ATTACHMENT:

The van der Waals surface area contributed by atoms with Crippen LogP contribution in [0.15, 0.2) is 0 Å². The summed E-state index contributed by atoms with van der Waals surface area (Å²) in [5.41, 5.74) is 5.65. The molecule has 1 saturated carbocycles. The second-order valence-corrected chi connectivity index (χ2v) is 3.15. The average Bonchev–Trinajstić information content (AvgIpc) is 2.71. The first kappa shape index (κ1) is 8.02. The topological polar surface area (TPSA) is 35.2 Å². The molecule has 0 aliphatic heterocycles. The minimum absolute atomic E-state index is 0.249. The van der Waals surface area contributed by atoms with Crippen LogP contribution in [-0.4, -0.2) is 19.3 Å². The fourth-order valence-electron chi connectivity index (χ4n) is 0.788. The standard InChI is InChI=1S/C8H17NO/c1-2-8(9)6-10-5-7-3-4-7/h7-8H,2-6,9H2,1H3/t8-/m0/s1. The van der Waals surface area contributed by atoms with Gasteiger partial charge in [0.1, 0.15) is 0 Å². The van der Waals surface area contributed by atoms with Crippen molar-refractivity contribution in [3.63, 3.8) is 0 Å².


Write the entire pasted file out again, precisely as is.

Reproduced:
The van der Waals surface area contributed by atoms with Crippen LogP contribution in [0.15, 0.2) is 0 Å². The summed E-state index contributed by atoms with van der Waals surface area (Å²) in [5.41, 5.74) is 5.65. The molecule has 1 saturated carbocycles. The second-order valence-corrected chi connectivity index (χ2v) is 3.15. The average Bonchev–Trinajstić information content (AvgIpc) is 2.71. The first kappa shape index (κ1) is 8.02. The topological polar surface area (TPSA) is 35.2 Å². The molecule has 0 aliphatic heterocycles. The minimum absolute atomic E-state index is 0.249. The van der Waals surface area contributed by atoms with Crippen LogP contribution in [-0.4, -0.2) is 19.3 Å². The fourth-order valence-electron chi connectivity index (χ4n) is 0.788. The standard InChI is InChI=1S/C8H17NO/c1-2-8(9)6-10-5-7-3-4-7/h7-8H,2-6,9H2,1H3/t8-/m0/s1. The van der Waals surface area contributed by atoms with Gasteiger partial charge in [0.1, 0.15) is 0 Å². The van der Waals surface area contributed by atoms with Crippen molar-refractivity contribution in [3.63, 3.8) is 0 Å².